2:45-3:15 MR. SHAWN KINGSBERRY, Chief Information Officer, Recovery Accountability and Transparency Board “Operational Challenges and Considerations in Large-Scale Data”
 
3:15-3:45 MS. SUSIE ADAMS, Vice President, Federal Sector, Microsoft “Dealing with Structured and Unstructured Data”
 
3:45-4:15 Refreshments & Networking Period
 
4:15-4:45 DR. FREDERICA DAREMA, Director, (Member , Senior Executive Service) Mathematics, Information and Life Sciences, Air Force Office of Scientific Research (AFOSR); Former Senior Science and Technology Advisor, National Science Foundation “InfoSymbiotics/DDDAS: From Big Data to New Capabilities”
 
4:45-5:15 MR. KEVIN JACKSON, Vice President and General Manager, Cloud Services, NJVC “New Cloud Service Approaches for Big Data”
 
5:15-5:45 DR. NANCY GRADY, Technical Fellow, Data Scientist, Homeland and Civilian Solutions, SAIC “ Big Data Across the Clouds”
 
5:45-6:15 MR. TOM PLUNKETT, Senior Consultant and MR. MARK JOHNSON, Director, Engineered Systems Program, Oracle Public Sector  “Practical Big Data for Government”

Day 2: Wednesday, March 6, 2013

My Note: See Slides in Story: Matrix of First Symposium Presentations and Pilots

8:00-8:05 Administrative Announcements

8:05-8:35 CAPTAIN AARON D. BURCIAGA, Director, Operations Research, Logistics Operations Analysis Office, Headquarters US Marine Corps “Military Operational Perspectives”

 
8:35-9:05 MR. NIALL BRENNAN, Director, Office of Information Products and Data Analytics, Centers for Medicare and Medicaid Services, Department of Health Services (CMS/DHHS) “CMS Perspectives on Data and Analytics to Drive Health System”
 
9:05-9:35 MR. SCOTT GNAU, President, Teradata Labs “Unify Your (Big) Data Analytic Strategy”
 
9:35-10:05 MS. SOPHIE RASEMAN, Director for Smart Disclosure, Department of the Treasury “Smart Disclosure and Data Analytics”
 
10:05-10:35 MR. JEFF BUTLER, Director, Research Databases, Internal Revenue Services (IRS) “IRS Perspectives and Initiatives”
 
10:35-10:55 Coffee Break & Networking Period
 
10:55-11:25 MS. CARON KOGAN, Strategic Planning Director–Big Data, Lockheed Martin “The Art of Predicting with Big Data”
 
11:25-11:55 DR. MARC ABRAMS, Chief Technical Officer, Harmonia Holdings Group, LLC “Putting MapReduce on Steroids with Low Cost, Clustered GPUs”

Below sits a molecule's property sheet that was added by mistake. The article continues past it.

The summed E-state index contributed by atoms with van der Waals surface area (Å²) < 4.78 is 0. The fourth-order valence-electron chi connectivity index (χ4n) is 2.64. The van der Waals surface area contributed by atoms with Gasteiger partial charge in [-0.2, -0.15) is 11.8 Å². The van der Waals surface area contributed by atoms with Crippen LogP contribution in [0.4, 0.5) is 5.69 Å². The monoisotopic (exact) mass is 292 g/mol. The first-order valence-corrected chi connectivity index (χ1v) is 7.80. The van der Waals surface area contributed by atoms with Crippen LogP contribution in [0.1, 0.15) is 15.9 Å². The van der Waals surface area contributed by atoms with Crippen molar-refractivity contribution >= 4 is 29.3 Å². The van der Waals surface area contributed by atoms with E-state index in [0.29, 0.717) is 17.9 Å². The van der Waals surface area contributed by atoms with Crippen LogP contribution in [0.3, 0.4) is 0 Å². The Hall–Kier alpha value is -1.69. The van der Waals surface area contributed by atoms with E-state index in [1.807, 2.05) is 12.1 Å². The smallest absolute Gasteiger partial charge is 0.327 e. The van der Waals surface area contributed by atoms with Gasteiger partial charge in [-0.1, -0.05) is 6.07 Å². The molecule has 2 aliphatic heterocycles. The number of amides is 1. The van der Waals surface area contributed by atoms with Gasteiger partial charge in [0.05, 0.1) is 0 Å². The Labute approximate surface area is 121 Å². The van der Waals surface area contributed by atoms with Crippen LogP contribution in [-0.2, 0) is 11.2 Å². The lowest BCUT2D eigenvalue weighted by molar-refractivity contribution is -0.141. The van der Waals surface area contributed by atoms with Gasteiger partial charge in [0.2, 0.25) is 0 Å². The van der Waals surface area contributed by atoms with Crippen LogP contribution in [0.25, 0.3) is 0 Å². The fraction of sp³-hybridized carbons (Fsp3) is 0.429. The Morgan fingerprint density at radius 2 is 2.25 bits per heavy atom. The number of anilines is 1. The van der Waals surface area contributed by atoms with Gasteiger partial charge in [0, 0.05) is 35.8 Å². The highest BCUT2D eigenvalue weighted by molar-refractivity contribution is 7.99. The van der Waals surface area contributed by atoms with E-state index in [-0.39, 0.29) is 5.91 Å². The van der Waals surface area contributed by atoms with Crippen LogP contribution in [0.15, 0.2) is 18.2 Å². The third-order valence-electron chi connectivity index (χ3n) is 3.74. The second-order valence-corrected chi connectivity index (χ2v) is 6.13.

11:55-12:25 MS. MARINA MARTIN, Entrepreneur-in-Residence and Head, Education Data Initiative, Department of Education “The Education Data Initiative”
 
12:25-1:30 Lunch Sponsored by AIE
 
1:30-2:00 DR. FLAVIO VILLANUSTRE, Vice President, Technology Architecture and Product, LexisNexis “The Value and Challenges of Large Scale Entity Analysis for National Security”
 
2:00-2:30 MR. DANTE RICCI, Senior Director, Public Sector, SAP Federal Innovation “Gaining Value from Big Data”
 
2:30-3:00 MR. JOHN MONTEL, eRecords Service Manager, Department of the Interior “Big Data, Big Records”
 
3:00-3:20 Afternoon Refreshments & Networking Period
 
3:20-3:50 MR. JUSTIN LEGARY, Director, FEMA National Exercise and Simulation Center (NESC) “FEMA Perspectives and Initiatives”
 
3:50-4:20 MR. DOMINIC SALE, Policy Analyst, Office of Management and Budget (OMB) “OMB Perspectives and Initiatives”
 
4:20-4:50 MR. SEAN BROPHY, Senior Analyst, Tableau Software “Analytics for Big Data Success”
 
4:50-5:20 MR. MICHAEL SCHULMAN, Director of Business Development and Marketing, ScaleMP “Virtual SMPs”

Brochure

Government Big Data Symposium
Washington, DC • March 5-6, 2013
SYMPOSIUM Agenda

I. The Latest Federal Government Strategies, Plans, Needs and Initiatives

Setting the Stage – The Environment and Opportunities for Government Big Data

NITRD Perspectives and Initiatives
Dr. Mark Luker, Associate Director, National Coordination Office of Networking and Information Technology Research and Development
• Strategy, Policy, Plans and Initiatives
• Big Data and Related Programs Status, Updates, and Forecasts
• Coordinating R&D Strategies and Directions Across Major Research Agencies
• Big Data Steering Group
NSF Perspectives and Initiatives Related to Big Data
Dr. Sastry Pantula, Director, Division of Mathematical Sciences, National Science Foundation
• Core Technologies
• Workforce Development
NASA Perspectives and Initiatives
Dr. Sasi K. Pillay, Chief Technology Officer, Office of the Chief Information officer, National Aeronautics and Space Agency (NASA)
FCC Perspectives and Initiatives and the Role of Data Officers
Mr. Greg Elin, Chief Data Officer, Federal Communications Commission (FCC)
• It’s About Having Great Data - Big Data Just Helps
• Getting Great Data Without the PRA Headaches
• What Does a Chief Data Officer Do, Anyway?
• Success Measure: Answering Questions with URLs (with Examples from FCC)
DHS Perspectives and Initiatives
Mr. Michael Simcock, Chief Data Architect, and Mr. PAUL REYNOLDS, Senior Information Architect, Department of Homeland Security (DHS)
• What does Big Data Mean to DHS?
• Big Data Capabilities are being Tied to DHS Mission Focus
• DHS is Taking an Architectural Approach to Guide Big Data Development Efforts
• DHS is Ensuring Data Management does Play a Role with Big Data Development